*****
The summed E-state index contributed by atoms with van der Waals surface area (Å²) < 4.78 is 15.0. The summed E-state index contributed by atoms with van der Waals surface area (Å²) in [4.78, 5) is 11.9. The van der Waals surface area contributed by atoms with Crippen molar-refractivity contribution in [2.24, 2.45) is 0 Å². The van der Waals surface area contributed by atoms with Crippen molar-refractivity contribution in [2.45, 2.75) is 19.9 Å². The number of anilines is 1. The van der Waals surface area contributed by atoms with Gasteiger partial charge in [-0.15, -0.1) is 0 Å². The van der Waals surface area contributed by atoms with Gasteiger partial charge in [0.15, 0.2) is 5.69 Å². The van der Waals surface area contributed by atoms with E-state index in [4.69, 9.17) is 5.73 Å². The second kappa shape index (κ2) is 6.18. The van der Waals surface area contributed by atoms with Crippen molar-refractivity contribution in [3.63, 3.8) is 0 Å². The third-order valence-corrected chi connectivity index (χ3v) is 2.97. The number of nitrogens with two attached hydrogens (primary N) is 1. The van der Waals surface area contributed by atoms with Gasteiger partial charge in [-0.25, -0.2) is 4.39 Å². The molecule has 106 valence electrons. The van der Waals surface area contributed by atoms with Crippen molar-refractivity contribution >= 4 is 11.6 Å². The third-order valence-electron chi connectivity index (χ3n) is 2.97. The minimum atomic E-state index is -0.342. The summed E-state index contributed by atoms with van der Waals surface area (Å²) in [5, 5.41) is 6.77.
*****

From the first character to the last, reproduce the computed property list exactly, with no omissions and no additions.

The summed E-state index contributed by atoms with van der Waals surface area (Å²) < 4.78 is 15.0. The summed E-state index contributed by atoms with van der Waals surface area (Å²) in [4.78, 5) is 11.9. The van der Waals surface area contributed by atoms with Crippen molar-refractivity contribution in [2.24, 2.45) is 0 Å². The van der Waals surface area contributed by atoms with Crippen molar-refractivity contribution in [2.45, 2.75) is 19.9 Å². The number of anilines is 1. The van der Waals surface area contributed by atoms with Gasteiger partial charge in [-0.15, -0.1) is 0 Å². The van der Waals surface area contributed by atoms with Gasteiger partial charge in [0.15, 0.2) is 5.69 Å². The van der Waals surface area contributed by atoms with E-state index in [4.69, 9.17) is 5.73 Å². The second kappa shape index (κ2) is 6.18. The van der Waals surface area contributed by atoms with Crippen molar-refractivity contribution in [3.63, 3.8) is 0 Å². The third-order valence-corrected chi connectivity index (χ3v) is 2.97. The number of nitrogens with two attached hydrogens (primary N) is 1. The van der Waals surface area contributed by atoms with Gasteiger partial charge in [-0.25, -0.2) is 4.39 Å². The molecule has 106 valence electrons. The van der Waals surface area contributed by atoms with Crippen molar-refractivity contribution >= 4 is 11.6 Å². The third-order valence-electron chi connectivity index (χ3n) is 2.97. The minimum atomic E-state index is -0.342. The summed E-state index contributed by atoms with van der Waals surface area (Å²) in [5, 5.41) is 6.77.